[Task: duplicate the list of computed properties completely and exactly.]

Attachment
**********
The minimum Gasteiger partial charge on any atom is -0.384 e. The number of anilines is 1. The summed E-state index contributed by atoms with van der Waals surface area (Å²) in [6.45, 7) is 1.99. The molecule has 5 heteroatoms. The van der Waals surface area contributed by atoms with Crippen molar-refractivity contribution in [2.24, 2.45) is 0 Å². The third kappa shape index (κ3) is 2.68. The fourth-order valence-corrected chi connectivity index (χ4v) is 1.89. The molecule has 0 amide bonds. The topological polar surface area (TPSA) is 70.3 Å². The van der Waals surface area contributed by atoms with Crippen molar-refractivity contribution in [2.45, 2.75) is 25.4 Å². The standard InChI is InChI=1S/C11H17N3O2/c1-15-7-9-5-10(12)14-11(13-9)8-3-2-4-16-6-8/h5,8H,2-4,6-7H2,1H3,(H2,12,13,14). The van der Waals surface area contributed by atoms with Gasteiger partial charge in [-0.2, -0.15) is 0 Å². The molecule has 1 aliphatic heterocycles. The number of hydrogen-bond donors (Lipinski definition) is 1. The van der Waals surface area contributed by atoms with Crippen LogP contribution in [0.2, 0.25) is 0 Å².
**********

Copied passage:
The minimum Gasteiger partial charge on any atom is -0.384 e. The number of anilines is 1. The summed E-state index contributed by atoms with van der Waals surface area (Å²) in [6.45, 7) is 1.99. The molecule has 5 heteroatoms. The van der Waals surface area contributed by atoms with Crippen molar-refractivity contribution in [2.24, 2.45) is 0 Å². The third kappa shape index (κ3) is 2.68. The fourth-order valence-corrected chi connectivity index (χ4v) is 1.89. The molecule has 0 amide bonds. The topological polar surface area (TPSA) is 70.3 Å². The van der Waals surface area contributed by atoms with Crippen molar-refractivity contribution in [2.45, 2.75) is 25.4 Å². The standard InChI is InChI=1S/C11H17N3O2/c1-15-7-9-5-10(12)14-11(13-9)8-3-2-4-16-6-8/h5,8H,2-4,6-7H2,1H3,(H2,12,13,14). The van der Waals surface area contributed by atoms with Gasteiger partial charge in [-0.2, -0.15) is 0 Å². The molecule has 1 aliphatic heterocycles. The number of hydrogen-bond donors (Lipinski definition) is 1. The van der Waals surface area contributed by atoms with Crippen LogP contribution in [0.2, 0.25) is 0 Å².